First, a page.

• The Technology News Report: Does Anyone Remember Research?

    September 19th, 2006

    As my son enters his junior year as an undergraduate majoring in both journalism and political science, one of his courses covers research. This may seem a trivial issue in a world where the word “Google” is a verb for online research.

    But it’s not always that simple, and someone who makes a living reporting news in a specialized area, such as technology, ought to be able to reflect a good understanding of the industry in their writings. Alas, that’s not always true in the real world, which is why you see stories that merely regurgitate press releases, or add a canned comment or two from someone a company might regard as an “industry analyst.”

    Now before I go on here, let me make it perfectly clear that this site is more commentary than journalism, which gives me a few privileges. I can, for example, express my point of view without having to pretend to be fair or objective, although I try to do that in reviews and articles that are presented as straight coverage.

    Good reporting is not just accurately quoting the company spokesperson or summarizing written material. The journalist should provide enough background information in a longer piece so the reader has a little perspective. These days, when Apple, Dell, Microsoft or another technology company has a new product announcement or corporate statement, you can read five reports and glean the very same information and not much more. That’s sort of wasteful, and people like me, who read lots of stuff every day, can get tired seeing the same stuff, particularly when claims or statements are made that are just not true.

    Take for example those oft-quoted comments that Macs are more expensive than PCs. Some recent reports covering the Mac Pro provided favorable pricing comparisons compared to a Dell, which merely reflects known facts. At the same time, this was offered as something new and different, with the writers ignoring the real truth, which is that Macs have been priced very close to comparably-equipped PCs for quite some time.

    When Apple VP Philip Schiller attacked the myth of the boutique-priced Mac at the WWDC last month, he wasn’t saying anything new. While the Mac Pro is priced more favorably than other recent Macs, this was only the latest example.

    Had certain tech writers done their research, it wouldn’t be necessary to repeat the same story over and over again.

    Then there are those stories about the increasing dangers of malware for Mac users. Again, this is an old tale, but how many of those reports you’ve read point out that the Classic Mac OS actually confronted a few viruses from time to time over the years? If anything, Mac OS X, because of the enhanced security of a Unix-based system, is less vulnerable. This doesn’t mean that there aren’t leaks that need to be closed from time to time, and the fact that those leaks haven’t been exploited is a tribute not just to good programming, but probably more than a little luck.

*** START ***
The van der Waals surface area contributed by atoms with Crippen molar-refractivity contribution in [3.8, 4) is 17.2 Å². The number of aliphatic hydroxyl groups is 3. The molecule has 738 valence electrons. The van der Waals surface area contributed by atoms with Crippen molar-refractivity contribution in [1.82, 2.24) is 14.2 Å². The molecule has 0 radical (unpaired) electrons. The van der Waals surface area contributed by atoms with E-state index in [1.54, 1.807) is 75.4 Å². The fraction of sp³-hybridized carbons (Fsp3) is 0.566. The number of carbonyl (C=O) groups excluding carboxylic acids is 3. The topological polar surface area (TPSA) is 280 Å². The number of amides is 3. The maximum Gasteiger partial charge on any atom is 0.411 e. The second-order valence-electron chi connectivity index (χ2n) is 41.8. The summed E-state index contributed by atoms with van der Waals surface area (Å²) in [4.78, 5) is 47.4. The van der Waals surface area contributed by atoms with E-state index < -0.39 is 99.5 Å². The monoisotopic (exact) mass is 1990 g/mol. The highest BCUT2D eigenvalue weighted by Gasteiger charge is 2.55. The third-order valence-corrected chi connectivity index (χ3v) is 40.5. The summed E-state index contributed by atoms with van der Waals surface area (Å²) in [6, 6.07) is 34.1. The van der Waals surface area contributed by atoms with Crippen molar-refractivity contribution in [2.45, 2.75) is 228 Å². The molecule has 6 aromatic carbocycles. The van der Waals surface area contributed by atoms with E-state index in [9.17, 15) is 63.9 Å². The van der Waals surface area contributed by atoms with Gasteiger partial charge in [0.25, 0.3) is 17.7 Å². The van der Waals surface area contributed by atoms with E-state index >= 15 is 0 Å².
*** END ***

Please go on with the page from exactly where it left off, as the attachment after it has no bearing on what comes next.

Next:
When a minor malware infection was discovered earlier this year that affected a small number of Mac OS X users, for example, it was touted as something new and different, something that never happened on the Mac platform before. Surely this was a danger sign, that things were only going to get worse.

    As we all know, they haven’t. It’s wrong to say that Mac users face an immediate threat, just as it’s wrong to say the platform is immune, or presented as immune. Real malware may appear from from time to time, so the watchword is be ready.

    For all the criticism Microsoft receives about its sordid security history, I will say, to be fair, that it seems they are indeed trying to make Windows Vista more resilient to malware threats. They are doing the same thing that has been the hallmark of Unix-based systems for years, which is not to operate full time in so-called “root” mode, so you have to give permission to do such things as install software. Think how many Windows-based infections would have been avoided if Microsoft designed their OS that way a decade ago, and think of how many billions of dollars have been lost by businesses because they didn’t.

    What do these tech writers say about that?

    I’m not saying they are incompetent, however, or biased. But it’s easy to become lazy in the rush to meet a deadline. A little research never hurts, and it involves more than a quick trip to Google. My son is learning that. Maybe these folks will as well.

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